Scientist identify the phonetic alphabet of whales

We've known that whales are intelligent, emotional mammals who often sing songs. But now, a team of researchers from Project CETI (Cetacean Translation Initiative) and the MIT Computer Science and Artificial Intelligence Lab have identified what they believe to be an actual consistent phonetic alphabet in whalespeak—not unlike human vocalizations.

There have been rumors of this breakthrough coming for a while, but now the researchers have finally published a paper in the journal of Nature Communications, titled "Contextual and combinational structure in sperm whale vocalisations."

From MIT Technology Review:

The team analyzed recordings of 8,719 codas from around 60 whales collected by the Dominica Sperm Whale Project between 2005 and 2018, using a mix of algorithms for pattern recognition and classification. They found that the way the whales communicate was not random or simplistic, but structured depending on the context of their conversations. This allowed them to identify distinct vocalizations that hadn't been previously picked up on.


The algorithms turned the clicks within the coda data into a new kind of data visualization the researchers call an exchange plot, revealing that some codas featured extra clicks. These extra clicks, combined with variations in the duration of their calls, appeared in interactions between multiple whales, which the researchers say suggests that codas can carry more information and possess a more complicated internal structure than we'd previously believed.

The New York Times added:

[These] new visualizations also revealed that sperm whales could occasionally add an extra click to the end of the coda, a behavior they call ornamentation. The scientists found evidence that the extra clicks were not just pointless flourishes. The whales that led groups often used ornamentation, after which their followers often responded with codas of their own.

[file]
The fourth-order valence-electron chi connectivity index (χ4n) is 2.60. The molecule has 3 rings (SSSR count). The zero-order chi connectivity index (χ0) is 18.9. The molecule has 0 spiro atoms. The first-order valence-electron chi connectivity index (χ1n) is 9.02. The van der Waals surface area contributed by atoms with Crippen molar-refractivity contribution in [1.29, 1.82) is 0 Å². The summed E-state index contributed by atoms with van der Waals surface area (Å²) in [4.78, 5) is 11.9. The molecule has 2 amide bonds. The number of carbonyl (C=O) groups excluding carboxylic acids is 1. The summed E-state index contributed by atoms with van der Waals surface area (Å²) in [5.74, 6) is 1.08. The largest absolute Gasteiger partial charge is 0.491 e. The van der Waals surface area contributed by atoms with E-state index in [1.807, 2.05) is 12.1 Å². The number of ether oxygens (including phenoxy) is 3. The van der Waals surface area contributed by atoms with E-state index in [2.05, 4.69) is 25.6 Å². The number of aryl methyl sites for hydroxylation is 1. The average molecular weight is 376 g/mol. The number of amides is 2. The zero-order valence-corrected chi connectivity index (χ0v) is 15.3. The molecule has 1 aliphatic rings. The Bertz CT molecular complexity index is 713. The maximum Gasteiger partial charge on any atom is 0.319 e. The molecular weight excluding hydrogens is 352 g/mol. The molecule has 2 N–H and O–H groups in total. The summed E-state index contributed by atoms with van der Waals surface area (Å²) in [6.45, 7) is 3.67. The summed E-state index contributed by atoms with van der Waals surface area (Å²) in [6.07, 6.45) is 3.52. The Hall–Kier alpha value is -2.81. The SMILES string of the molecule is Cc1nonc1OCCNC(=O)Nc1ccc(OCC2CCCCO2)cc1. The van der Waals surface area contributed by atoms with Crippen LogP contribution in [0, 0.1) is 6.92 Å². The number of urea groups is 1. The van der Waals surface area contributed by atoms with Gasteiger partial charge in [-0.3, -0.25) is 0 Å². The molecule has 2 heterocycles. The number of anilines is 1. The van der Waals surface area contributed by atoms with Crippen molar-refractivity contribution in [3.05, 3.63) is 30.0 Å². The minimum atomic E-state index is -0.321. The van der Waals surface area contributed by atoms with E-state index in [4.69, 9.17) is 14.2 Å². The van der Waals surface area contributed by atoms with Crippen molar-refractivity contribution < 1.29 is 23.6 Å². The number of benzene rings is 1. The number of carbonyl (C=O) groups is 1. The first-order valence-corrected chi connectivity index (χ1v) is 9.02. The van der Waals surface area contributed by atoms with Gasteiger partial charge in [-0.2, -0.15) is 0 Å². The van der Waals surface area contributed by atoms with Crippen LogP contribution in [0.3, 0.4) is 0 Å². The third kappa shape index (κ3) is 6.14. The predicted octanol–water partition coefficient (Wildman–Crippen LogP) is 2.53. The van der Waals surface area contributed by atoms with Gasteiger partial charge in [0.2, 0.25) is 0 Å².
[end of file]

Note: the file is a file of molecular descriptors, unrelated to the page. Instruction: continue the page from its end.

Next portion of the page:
The analysis showed that the conventional catalog of sperm whale codas could not capture their full complexity. Sperm whales can produce a 1+1+3 coda, for example, that lasts four-fifths of a second, or one second, or 1.25 seconds. Other codas may last only one-third of a second or half a second.

All told, the researchers identified 156 different codas, each with distinct combinations of tempo, rhythm, rubato, and ornamentation. Gero said that this variation is strikingly similar to the way humans combine movements in our lips and tongue to produce a set of phonetic sounds.

(Full disclosure: I also write for Wirecutter, which is owned by the New York Times Company, which also publishes The New York Times.)

Here's a fun graphic from the paper:

We're obviously still a way's away from fully deciphering whale communications, but it is exciting and interesting that we've at least been able to identify the sounds.

Contextual and combinational structure in sperm whale vocalisations [Pratyusha Sharma, Shane Gero, Roger Payne, David F. Gruber, Daniela Rus, Antonio Torralba & Jacob Andreas / Nature Communications]

The way whales communicate is closer to human language than we realized [Rhiannon Williams / MIT Technology Review]

Scientists Find an 'Alphabet' in Whale Songs [Carl Zimmer / New York Times]

Previously: Scientists report groundbreaking first conversation between humans and whales